Out of all the different kinds of people I meet, I find myself fascinated by those called to the mission field. To me, the extraordinary choice to leave the familiar and ordinary and head out into the unknown, serving in a new community day in and day out on missionary pay seems to define bravery. I heard about Kate Perkins just before she joined Youth With a Mission, YWAM.
Hello Kate! Thanks for answering questions about your journey into missions.
|Kate's photo of Nicaragua 2015|
Q) I feel missionary folks are the best examples of ordinary people in extraordinary circumstances. How did you end up going into missions?
A) I knew when I was 17 that the amount of love I had for children was a gift from God, and that He wanted me to work overseas with orphans. I went to college for a counseling degree and turned away from God in the process. The next 8 years were a mess. I still wanted to follow my calling but had major sin in my life. I fell on my face twice (trying to answer His call my way) before I simply decided to wait until God gave me the green light to go into missions. I moved to the Chicago area to take care of my grandma in 2010 and found an amazing church family at Pathway Community Church in Elmhurst, Illinois.
By late 2012, I was also nannying part time for a friend. When she told me her new employer wasn’t paying her what they said they were going to, and they simply couldn’t keep me on, I asked God, “Ok, what’s next?” I saw the words mission agency move across my mind’s eye. I told God, “That’s a great idea, to get a part time job with a mission agency!” I didn’t know such a thing didn’t exist. Over the next two weeks, God made it plain that He wanted me to do a Discipleship Training School with Youth With a Mission. At 92, Gramma was doing okay be was not able to live on her own so I asked God, “What about Gramma?” He said, “I love her more than you do, and she’s not your responsibility.” I told my family about YWAM, and they took it well. A week later Gramma fell backwards on a step and hit her head, which was the beginning of the end. Three months later she got to see Jesus and Grandpa. Two months later I went to Madison, Wisconsin to attend DTS, and it completely changed my life.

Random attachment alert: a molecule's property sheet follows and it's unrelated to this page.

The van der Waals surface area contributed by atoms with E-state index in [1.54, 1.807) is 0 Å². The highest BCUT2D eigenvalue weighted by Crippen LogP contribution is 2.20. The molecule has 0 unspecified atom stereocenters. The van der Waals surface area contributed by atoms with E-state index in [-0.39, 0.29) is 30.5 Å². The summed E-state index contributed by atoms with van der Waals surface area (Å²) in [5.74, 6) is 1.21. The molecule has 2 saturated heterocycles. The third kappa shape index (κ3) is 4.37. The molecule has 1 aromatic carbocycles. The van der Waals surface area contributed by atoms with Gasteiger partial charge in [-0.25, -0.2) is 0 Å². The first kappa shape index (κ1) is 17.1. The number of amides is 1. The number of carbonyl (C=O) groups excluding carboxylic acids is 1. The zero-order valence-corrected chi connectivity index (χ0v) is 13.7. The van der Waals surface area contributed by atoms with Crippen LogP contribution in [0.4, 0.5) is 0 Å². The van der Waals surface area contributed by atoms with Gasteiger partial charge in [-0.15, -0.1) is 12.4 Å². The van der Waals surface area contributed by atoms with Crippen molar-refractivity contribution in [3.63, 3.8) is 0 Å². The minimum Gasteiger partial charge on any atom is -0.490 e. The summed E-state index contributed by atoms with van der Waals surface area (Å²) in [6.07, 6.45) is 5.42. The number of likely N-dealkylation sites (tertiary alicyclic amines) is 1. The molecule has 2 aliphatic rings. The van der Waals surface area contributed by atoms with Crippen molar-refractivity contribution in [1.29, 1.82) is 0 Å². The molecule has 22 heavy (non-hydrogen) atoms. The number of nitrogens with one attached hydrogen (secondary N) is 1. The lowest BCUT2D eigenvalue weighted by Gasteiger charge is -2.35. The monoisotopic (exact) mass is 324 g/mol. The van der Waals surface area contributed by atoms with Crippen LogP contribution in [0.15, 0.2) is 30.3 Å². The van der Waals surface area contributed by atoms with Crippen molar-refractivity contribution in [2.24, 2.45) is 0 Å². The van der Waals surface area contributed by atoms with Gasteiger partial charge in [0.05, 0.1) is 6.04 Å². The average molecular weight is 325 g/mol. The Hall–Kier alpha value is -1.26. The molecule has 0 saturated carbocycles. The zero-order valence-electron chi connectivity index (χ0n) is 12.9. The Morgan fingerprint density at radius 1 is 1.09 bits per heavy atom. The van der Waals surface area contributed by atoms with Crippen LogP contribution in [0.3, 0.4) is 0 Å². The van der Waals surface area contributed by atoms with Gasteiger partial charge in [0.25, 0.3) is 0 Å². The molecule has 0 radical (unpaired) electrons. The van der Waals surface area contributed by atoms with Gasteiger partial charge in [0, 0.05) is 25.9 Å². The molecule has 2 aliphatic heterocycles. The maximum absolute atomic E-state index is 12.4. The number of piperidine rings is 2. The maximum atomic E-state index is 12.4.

Q) What has been the most surprising thing of mission work for you?
A) Mission work is both easier and harder than I ever imagined. Easier because I love it so much, and harder because people are broken and hurting and they require a lot of healing as they grow. I work in Admissions and get to talk to prospective students about the potential impact a DTS can have on their lives. I simply LOVE my work. I didn't originally want to join YWAM at all, but God made it very plain to me that this was His ideal for me. Now, I tell as least one co-worker a day, "I love my job!" simply because I love telling people the impact that Jesus can make on their life. A Discipleship Training School is like a five month retreat with God. Most people leave this retreat very different people than when they came, because they've met with Jesus face to face, and have begun to know Him for who He really is. It's just so beautiful!
Q) Raising support seems the hardest part of mission work. How do you handle this financial aspect of your calling?